Nck, Cdc42, and WIP mediate EGF receptor signaling to invadopodium formation
In many different cancer cell types the prognosis of a patient is inversely correlated with the overexpression and/or amplification of the EGF receptor family (Nicholson et al., 2001). Accumulating evidence suggests that EGF receptor ligands and the EGF receptor signaling pathway are critical for the invasiveness and metastasis of cancer cells. Indeed, EGF receptor inhibitors have been shown to inhibit invasive potency of cancer cells (Fujimura et al., 2002; Yang et al., 2004). In this paper, we showed that EGF receptor signaling is necessary for invadopodium formation. Therefore, invadopodium formation may be an initial key step of cancer cell invasion and metastasis induced by activation of EGF receptor signaling.
EGF receptor activation stimulates signaling pathways that lead to enhancement of cell growth and cell motility. N-WASP is known to be activated downstream of the EGF receptor through Cdc42 and/or adaptor proteins including Grb2, Nck, WIP, and WISH. Additionally, activation of Cdc42 was observed after EGF stimulation in MTLn3 cells (unpublished data). We report here that Nck1, Cdc42, and WIP, but not Grb2 and WISH, are crucial for invadopodium formation. Cdc42 was also shown to function in invadopodium formation in human melanoma cells (Nakahara et al., 2003). Rohatgi et al. (2001) showed that Nck activates N-WASP in vitro, and, interestingly, Nck and Cdc42 have redundant effects on N-WASP activity. Therefore, it is unlikely that both Nck and Cdc42 directly bind to and activate N-WASP simultaneously at invadopodia. Nck and/or Cdc42 might have other effecters that regulate invadopodium formation, such as PAK, a well-characterized Nck and Cdc42 downstream effecter that has been implicated in cytoskeletal dynamics and cell motility. However, PAK activity was not important for invadopodium formation (Fig. S5 A). An alternative possibility is that Cdc42 regulates N-WASP activity indirectly through Toca-1 (transducer of Cdc42-dependent actin assembly), a novel regulator of Cdc42-dependent actin polymerization (Ho et al., 2004). Toca-1 links Cdc42 activity to N-WASP by direct binding to both molecules. Notably, Ho et al. (2004) also showed that most of N-WASP proteins are complexed with WIP in bovine brain and Xenopus laevis eggs, and this complex formation is required for proper regulation of N-WASP activity by Toca-1. Consistent with this, we also detected an interaction between N-WASP and WIP in MTLn3 cells, but this interaction was unchanged upon EGF stimulation (Fig. S5 B), indicating that the N-WASP–WIP complex is constitutive in MTLn3 cells. Collectively, Nck1 may recruit the N-WASP–WIP complex to the site of invadopodium formation upon EGF stimulation, and Cdc42 indirectly activates N-WASP through Toca-1 to initiate invadopodium assembly. Also, it is possible that Nck and Cdc42 regulate N-WASP activity in succession at different stages of invadopodium formation. Further work would be necessary to define the exact upstream signals that regulate N-WASP activation at invadopodia.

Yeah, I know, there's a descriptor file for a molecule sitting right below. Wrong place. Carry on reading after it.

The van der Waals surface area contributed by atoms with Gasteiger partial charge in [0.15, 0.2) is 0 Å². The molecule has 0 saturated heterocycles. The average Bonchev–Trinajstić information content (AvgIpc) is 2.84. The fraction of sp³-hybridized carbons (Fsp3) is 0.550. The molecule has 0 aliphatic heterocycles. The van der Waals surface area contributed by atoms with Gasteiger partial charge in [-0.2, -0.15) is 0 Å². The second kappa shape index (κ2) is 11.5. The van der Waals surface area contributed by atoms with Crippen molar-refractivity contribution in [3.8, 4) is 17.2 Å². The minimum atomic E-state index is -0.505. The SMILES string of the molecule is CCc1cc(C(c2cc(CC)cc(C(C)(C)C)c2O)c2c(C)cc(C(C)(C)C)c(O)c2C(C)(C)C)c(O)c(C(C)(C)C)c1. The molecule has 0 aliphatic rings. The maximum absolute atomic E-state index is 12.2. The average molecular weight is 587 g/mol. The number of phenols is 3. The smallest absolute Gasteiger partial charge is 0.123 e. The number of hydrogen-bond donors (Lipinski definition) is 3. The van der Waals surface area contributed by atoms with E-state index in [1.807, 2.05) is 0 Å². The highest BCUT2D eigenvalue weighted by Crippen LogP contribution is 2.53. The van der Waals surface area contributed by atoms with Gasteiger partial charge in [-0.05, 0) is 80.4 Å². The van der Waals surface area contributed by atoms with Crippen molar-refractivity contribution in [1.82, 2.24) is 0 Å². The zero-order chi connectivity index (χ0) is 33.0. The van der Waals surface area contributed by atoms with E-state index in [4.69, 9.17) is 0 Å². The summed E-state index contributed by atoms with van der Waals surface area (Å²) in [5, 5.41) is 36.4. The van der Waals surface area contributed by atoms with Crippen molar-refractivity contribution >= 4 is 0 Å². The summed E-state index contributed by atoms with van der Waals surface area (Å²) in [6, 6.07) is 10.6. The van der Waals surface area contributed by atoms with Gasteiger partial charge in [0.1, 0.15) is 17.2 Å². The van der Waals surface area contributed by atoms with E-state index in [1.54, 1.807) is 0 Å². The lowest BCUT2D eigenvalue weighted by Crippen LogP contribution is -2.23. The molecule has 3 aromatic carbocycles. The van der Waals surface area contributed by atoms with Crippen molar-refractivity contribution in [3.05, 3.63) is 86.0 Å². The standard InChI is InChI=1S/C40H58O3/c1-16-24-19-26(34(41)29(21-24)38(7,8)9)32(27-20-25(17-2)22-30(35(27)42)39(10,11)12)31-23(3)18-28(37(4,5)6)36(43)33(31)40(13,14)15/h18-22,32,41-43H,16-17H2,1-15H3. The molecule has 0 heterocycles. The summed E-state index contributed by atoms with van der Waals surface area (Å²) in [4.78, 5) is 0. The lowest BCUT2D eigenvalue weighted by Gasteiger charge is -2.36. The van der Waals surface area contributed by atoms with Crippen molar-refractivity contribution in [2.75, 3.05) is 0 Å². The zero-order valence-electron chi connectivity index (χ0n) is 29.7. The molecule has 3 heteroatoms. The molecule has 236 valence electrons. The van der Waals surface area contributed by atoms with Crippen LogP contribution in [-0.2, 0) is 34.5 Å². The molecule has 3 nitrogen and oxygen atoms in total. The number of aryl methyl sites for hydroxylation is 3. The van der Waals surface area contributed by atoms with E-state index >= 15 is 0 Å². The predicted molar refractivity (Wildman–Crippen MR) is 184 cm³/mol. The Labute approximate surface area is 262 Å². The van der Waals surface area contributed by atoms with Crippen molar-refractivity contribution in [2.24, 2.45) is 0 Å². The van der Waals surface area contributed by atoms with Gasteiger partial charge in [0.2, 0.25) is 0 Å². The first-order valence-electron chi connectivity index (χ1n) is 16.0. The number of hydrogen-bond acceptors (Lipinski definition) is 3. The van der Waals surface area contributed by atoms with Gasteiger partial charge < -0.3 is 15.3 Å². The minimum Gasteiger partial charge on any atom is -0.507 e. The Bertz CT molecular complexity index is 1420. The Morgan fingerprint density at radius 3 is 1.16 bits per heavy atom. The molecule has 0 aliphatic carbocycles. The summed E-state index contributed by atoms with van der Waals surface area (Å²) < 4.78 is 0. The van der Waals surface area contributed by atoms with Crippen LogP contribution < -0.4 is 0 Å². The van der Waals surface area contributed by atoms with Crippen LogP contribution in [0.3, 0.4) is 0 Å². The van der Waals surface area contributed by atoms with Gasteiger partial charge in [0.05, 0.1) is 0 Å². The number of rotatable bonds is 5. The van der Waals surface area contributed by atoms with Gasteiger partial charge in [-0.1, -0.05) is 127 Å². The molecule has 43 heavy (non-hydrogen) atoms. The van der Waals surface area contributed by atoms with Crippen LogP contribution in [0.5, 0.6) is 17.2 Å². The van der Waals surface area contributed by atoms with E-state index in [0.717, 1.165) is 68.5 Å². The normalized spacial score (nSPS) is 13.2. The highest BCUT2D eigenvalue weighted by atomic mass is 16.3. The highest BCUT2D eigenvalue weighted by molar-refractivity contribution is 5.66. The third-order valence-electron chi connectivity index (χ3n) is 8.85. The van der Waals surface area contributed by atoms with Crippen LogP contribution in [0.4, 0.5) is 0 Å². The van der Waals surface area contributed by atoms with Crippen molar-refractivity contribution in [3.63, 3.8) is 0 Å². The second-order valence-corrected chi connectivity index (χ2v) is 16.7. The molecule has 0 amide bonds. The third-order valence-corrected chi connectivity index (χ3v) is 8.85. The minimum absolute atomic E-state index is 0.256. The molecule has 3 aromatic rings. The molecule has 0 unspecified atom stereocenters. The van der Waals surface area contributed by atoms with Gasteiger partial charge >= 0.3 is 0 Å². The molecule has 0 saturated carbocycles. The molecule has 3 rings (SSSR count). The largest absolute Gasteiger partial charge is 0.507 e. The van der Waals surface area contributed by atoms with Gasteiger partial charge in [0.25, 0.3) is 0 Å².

Invadopodia and podosomes
Podosomes are highly dynamic actin-rich adhesion structures formed by cells of monocytic lineage such as macrophages and osteoclasts and by other cell types including certain transformed fibroblasts and smooth muscle cells (Linder and Aepfelbacher, 2003). Podosomes are enriched in regulatory proteins for the actin cytoskeleton, including Cdc42 and WIP (Moreau et al., 2003) and adhesion proteins (McNiven et al., 2004). Podosomes formed by transformed fibroblasts are capable of degrading ECM (Mizutani et al., 2002). Therefore, podosomes and invadopodia share similarities in appearance and molecular composition. However, recent studies have revealed several significant differences between these structures in structure and function (Baldassarre et al., 2003). For example, podosomes are tubular invaginations of the ventral plasma membrane (Ochoa et al., 2000), whereas invadopodia are membrane protrusions extending into the ECM that originate from the large invagination of the ventral plasma membrane without evidence of inward tubulations. It has been proposed that podosomes could be precursor structures that mature into invadopodia under the appropriate physiological conditions (Baldassarre et al., 2003; Linder and Aepfelbacher, 2003), although direct experimental evidence for this hypothesis has not been available.